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Open AccessFeature PaperArticle
Functional Fibronectin Adsorption on Aptamer-Doped Chitosan Modulates Cell Morphology by Integrin-Mediated Pathway
Materials 2019, 12(5), 812; https://doi.org/10.3390/ma12050812 - 08 Mar 2019
Cited by 3
Abstract
A decisive step in cell-biomaterial interaction is represented by the adsorption of proteins at the interface, whose fine control may be useful to trigger proper cell response. To this purpose, we can selectively control protein adsorption on biomaterials by means of aptamers. Aptamers [...] Read more.
A decisive step in cell-biomaterial interaction is represented by the adsorption of proteins at the interface, whose fine control may be useful to trigger proper cell response. To this purpose, we can selectively control protein adsorption on biomaterials by means of aptamers. Aptamers selected to recognize fibronectin dramatically enhance chitosan ability to promote cell proliferation and adhesion, but the underlying biological mechanism remains unknown. We supposed that aptamers contributed to ameliorate the adsorption of fibronectin in an advantageous geometrical conformation for cells, thus regulating their morphology by the proper activation of the integrin-mediated pathway. We investigated this possibility by culturing epithelial cells on chitosan enriched with increasing doses of aptamers in the presence or in the absence of cytoskeleton pharmacological inhibitors. Our results showed that aptamers control cell morphology in a dose dependent manner (p < 0.0001). Simultaneously, when the inhibition of actin polymerization was induced, the control of cell morphology was attenuated (p < 0.0001), while no differences were detected when cells contractility was challenged (p > 0.05). Altogether, our data provide evidence that aptamers contribute to control fibronectin adsorption on biomaterials by preserving its conformation and thus function. Furthermore, our work provides a new insight into a new way to accurately tailor material surface bioactivity. Full article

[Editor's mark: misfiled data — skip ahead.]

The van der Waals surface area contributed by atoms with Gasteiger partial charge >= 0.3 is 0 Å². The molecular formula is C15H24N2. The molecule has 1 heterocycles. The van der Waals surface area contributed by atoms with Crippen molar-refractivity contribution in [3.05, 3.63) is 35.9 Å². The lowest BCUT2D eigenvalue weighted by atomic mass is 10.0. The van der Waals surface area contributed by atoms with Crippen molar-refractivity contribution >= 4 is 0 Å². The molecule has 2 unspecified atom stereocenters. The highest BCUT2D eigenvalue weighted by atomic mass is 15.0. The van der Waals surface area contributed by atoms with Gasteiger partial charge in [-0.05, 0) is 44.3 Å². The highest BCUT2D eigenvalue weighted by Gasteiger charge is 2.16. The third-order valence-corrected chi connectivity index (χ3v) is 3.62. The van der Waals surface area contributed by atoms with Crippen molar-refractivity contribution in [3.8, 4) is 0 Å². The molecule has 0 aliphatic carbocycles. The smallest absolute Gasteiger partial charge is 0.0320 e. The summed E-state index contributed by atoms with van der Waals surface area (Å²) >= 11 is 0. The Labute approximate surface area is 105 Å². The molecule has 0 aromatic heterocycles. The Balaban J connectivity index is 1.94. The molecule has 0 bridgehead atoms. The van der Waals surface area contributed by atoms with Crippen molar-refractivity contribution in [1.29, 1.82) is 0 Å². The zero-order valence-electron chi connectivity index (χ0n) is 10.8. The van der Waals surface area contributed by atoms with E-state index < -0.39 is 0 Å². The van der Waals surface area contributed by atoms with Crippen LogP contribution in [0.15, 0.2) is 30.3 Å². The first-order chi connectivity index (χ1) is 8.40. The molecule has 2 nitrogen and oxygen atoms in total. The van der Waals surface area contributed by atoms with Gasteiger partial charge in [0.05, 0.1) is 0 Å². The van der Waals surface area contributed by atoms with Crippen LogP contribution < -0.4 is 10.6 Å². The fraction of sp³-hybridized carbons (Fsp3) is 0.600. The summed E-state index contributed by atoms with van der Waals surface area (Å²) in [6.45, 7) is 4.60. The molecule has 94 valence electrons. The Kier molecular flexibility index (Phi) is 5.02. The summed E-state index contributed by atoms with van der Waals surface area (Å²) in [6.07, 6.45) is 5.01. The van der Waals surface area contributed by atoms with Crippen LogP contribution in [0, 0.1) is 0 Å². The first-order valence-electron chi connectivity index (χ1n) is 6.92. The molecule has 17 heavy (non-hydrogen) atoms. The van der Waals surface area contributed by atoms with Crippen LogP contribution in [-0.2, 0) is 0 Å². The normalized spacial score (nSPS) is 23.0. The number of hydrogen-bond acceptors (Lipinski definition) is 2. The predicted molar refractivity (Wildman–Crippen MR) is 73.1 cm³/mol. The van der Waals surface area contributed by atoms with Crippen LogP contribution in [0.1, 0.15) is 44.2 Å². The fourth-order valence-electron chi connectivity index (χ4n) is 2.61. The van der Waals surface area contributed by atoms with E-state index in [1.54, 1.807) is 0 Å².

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Open AccessArticle
Ionically Crosslinked Chitosan Membranes Used as Drug Carriers for Cancer Therapy Application
Materials 2018, 11(10), 2051; https://doi.org/10.3390/ma11102051 - 20 Oct 2018
Cited by 3
Abstract
The aim of this paper was to prepare, by the freeze-drying method, ionically crosslinked chitosan membranes with different contents of pentasodium tripolyphosphate (TPP) and loaded with 1,4-naphthoquinone (NQ14) drug, in order to evaluate how the physical crosslinking affects NQ14 release from chitosan membranes [...] Read more.
The aim of this paper was to prepare, by the freeze-drying method, ionically crosslinked chitosan membranes with different contents of pentasodium tripolyphosphate (TPP) and loaded with 1,4-naphthoquinone (NQ14) drug, in order to evaluate how the physical crosslinking affects NQ14 release from chitosan membranes for cancer therapy application. The membranes were characterized by Fourier transform infrared spectroscopy (FTIR), wide-angle X-ray diffraction (WAXD), scanning electron microscopy (SEM), swelling degree, and through in vitro drug release and cytotoxicity studies. According to the results, the molecular structure, porosity and hydrophilicity of the chitosan membranes were affected by TPP concentration and, consequently, the NQ14 drug release behavior from the membranes was also affected. The release of NQ14 from crosslinked chitosan membranes decreased when the cross-linker TPP quantity increased. Thus, depending on the TPP amount, the crosslinked chitosan membranes would be a potential delivery system to control the release of NQ14 for cancer therapy application. Lastly, the inhibitory potential of chitosan membranes ionically crosslinked with TPP and loaded with NQ14 against the B16F10 melanoma cell line was confirmed through in vitro cytotoxicity studies assessed via MTT assay. The anti-proliferative effect of prepared membranes was directly related to the amount of cross-linker and among all membranes prepared, such that one crosslinked with 0.3% of TPP may become a potential delivery system for releasing NQ14 drug for cancer therapy. Full article